Saturday, April 19, 2014
Inquirer Daily News

Mae Young | Bad girl of wrestling, 90

Mae Young, 90, who clawed, punched, and body-slammed her way to fame as one of the top attractions of the spectacle known as "ladies' wrestling," died Jan. 14 at her home in Columbia, S.C.

The Post and Courier of Charleston reported that she had been hospitalized with a kidney ailment and had returned to her home under hospice care.

For seven decades, Ms. Young built a career as a tough-talking bad girl in the world of professional wrestling. She liked being the "heel," the snarling villain who dishes out pain and absorbs the sneers of fans - and who usually takes the fall.

"Truth about it is, I wrestled dirty and I was a tough son of a gun," she said in a 2004 documentary about female wrestlers, Lipstick & Dynamite. "Anyone can wrestle clean, but it's the heel that steals the show."

In her younger years, she was a lissome blonde with a movie-star smile. But she had the strength of a stevedore and liked to toss her opponents - occasionally men as well as women - around the ring.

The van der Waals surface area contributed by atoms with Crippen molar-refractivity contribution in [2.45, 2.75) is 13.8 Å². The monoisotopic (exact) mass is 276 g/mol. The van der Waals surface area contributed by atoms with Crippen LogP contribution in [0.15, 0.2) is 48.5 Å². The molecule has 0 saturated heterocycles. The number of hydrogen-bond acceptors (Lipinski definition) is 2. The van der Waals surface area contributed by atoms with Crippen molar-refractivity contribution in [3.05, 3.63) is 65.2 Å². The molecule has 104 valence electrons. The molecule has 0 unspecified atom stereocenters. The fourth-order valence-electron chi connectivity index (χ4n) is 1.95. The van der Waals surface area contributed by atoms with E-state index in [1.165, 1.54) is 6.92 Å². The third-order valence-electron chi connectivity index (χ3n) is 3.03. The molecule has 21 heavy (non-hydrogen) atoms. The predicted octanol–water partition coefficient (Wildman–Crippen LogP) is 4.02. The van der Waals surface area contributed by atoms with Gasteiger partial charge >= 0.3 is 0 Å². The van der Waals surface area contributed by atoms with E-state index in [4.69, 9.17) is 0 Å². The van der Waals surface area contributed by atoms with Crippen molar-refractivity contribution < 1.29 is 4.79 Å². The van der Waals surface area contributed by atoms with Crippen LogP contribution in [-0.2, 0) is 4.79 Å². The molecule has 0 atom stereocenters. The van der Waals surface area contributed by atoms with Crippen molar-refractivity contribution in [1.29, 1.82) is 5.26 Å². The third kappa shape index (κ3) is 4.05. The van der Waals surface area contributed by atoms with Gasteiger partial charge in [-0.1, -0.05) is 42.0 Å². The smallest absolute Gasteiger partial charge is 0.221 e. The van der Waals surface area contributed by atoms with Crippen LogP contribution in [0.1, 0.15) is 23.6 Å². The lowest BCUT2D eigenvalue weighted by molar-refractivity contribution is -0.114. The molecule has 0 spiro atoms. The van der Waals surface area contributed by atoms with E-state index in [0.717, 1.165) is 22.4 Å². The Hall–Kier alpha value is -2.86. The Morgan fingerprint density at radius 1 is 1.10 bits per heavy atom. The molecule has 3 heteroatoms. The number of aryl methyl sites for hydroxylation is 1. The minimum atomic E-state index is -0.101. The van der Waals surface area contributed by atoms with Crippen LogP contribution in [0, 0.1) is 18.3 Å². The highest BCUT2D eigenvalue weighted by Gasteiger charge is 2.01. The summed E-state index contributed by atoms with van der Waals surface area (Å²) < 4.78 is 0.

Through the 1940s and 1950s, she had a long rivalry with Mildred Burke, the perennial champion of women's wrestling, which came to prominence during World War II. By design, Burke, whose husband was a major wrestling promoter, won almost all their matches. But aficionados recognized that Ms. Young, in spite of her devious tactics, had remarkable skills.

Johnnie Mae Young was born March 12, 1923, in Sand Springs, Okla. She grew up playing football, softball, and other sports and always had a fascination with wrestling.

She continued to make appearances at wrestling events well into her 80s. In a swimsuit competition featuring many young female wrestlers in 2000, the 77-year-old Ms. Young was declared the winner after she pulled down the top of her swimsuit and paraded around the ring. Wrestling officials said she was wearing a "prosthetic" covering, but many observers were convinced what they saw was all Mae, all the way. - Washington Post

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